by James Canada
Today, trust in the virtual or physical workplace is paramount in the corporate world—and even more important for a small business. Without it, we waste valuable time wondering what the other person is doing to counter our progress or set us up for failure. Some people waste time worrying about others pulling their share of the workload. Trusting in our partners or employees frees us up mentally to get our own tasks done. The TORI Theory, developed by Jack Gibb, helps us understand how trust works. Trusting is a combination of the discovery and creation processes, which have four elements:
T – Trusting me, being who I am.
I am always discovering and creating who I am, appreciating my own uniqueness, and being aware of my essence.
O – Opening and showing.
I am always discovering and creating ways to reveal myself to myself and others, discovering your essence and communicating.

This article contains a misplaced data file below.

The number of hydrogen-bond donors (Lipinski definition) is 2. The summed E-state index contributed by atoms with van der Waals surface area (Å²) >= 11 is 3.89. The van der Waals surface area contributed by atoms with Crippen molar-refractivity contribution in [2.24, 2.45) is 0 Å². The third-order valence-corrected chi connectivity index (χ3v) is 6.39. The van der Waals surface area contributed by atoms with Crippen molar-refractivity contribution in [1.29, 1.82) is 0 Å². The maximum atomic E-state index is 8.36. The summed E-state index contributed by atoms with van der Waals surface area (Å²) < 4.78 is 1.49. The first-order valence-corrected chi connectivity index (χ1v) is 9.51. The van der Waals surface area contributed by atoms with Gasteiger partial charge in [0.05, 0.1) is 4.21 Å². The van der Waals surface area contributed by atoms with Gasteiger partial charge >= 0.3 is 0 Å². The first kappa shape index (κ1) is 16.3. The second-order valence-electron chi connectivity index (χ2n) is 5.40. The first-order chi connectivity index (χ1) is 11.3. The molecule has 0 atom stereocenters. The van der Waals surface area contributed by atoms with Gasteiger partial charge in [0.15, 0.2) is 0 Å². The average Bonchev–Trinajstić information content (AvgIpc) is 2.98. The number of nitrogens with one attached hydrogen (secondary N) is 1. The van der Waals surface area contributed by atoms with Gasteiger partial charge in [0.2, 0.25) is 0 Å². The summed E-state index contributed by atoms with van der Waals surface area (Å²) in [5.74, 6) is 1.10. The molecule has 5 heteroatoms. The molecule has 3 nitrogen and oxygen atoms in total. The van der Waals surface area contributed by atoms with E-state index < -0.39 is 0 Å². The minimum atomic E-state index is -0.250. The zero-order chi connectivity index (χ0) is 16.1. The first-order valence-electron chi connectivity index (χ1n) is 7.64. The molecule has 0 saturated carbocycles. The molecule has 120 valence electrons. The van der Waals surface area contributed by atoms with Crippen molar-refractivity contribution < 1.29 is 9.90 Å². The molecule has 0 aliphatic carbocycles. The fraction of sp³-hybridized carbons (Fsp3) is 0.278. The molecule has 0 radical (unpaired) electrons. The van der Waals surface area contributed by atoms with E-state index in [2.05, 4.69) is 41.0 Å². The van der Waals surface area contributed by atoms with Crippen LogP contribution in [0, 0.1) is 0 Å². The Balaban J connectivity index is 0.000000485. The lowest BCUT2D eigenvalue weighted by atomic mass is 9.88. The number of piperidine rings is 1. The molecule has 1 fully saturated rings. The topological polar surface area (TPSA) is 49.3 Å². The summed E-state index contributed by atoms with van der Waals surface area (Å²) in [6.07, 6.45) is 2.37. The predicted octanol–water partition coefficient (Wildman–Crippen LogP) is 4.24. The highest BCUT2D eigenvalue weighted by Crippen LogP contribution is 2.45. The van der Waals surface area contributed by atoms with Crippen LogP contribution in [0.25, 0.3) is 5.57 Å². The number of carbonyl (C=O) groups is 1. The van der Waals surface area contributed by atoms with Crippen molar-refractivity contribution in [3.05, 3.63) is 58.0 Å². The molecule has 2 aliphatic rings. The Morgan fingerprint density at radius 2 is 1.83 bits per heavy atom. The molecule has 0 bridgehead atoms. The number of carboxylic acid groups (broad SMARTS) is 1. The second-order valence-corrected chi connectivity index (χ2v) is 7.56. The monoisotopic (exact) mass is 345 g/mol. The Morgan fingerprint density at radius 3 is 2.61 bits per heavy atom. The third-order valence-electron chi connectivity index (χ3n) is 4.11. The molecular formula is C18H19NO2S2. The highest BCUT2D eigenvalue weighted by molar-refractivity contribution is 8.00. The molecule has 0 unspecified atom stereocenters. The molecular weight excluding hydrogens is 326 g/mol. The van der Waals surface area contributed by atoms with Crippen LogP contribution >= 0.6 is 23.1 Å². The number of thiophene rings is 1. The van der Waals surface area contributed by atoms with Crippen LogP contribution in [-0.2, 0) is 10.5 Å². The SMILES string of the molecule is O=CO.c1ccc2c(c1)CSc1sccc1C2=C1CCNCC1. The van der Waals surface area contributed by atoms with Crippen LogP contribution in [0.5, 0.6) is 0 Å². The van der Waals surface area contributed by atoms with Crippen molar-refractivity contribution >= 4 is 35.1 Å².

R – Realizing and doing what I want.
I am always discovering and creating my own paths, rhythms and emerging nature, and actualizing this nature.
I – Interdepending, being with you.
Together we are discovering and creating our inter-being, the ways we can live together in freedom and intimacy.
When trust is high, people and systems function well. A high level of trust heightens the creative processes because feeling and thinking are more focused and energized, people act more directly, consciousness is awakened, and new abilities are discovered. Asking for feedback and supporting other’s ideas go a long way in creating trust. By providing the tools to support our team members, we help them to be successful and we remove those creativity roadblocks. Building trust with your small team can truly energize them to go far beyond your expectations.
James H. Canada is managing partner/CEO for Alliance Technologies LLC, ITEN mentor and author of “Corporate to Entrepreneur: Strategies for Success.” Contact Jim at firstname.lastname@example.org, 636-734-2337 or www.alliancetechnologiesllc.com.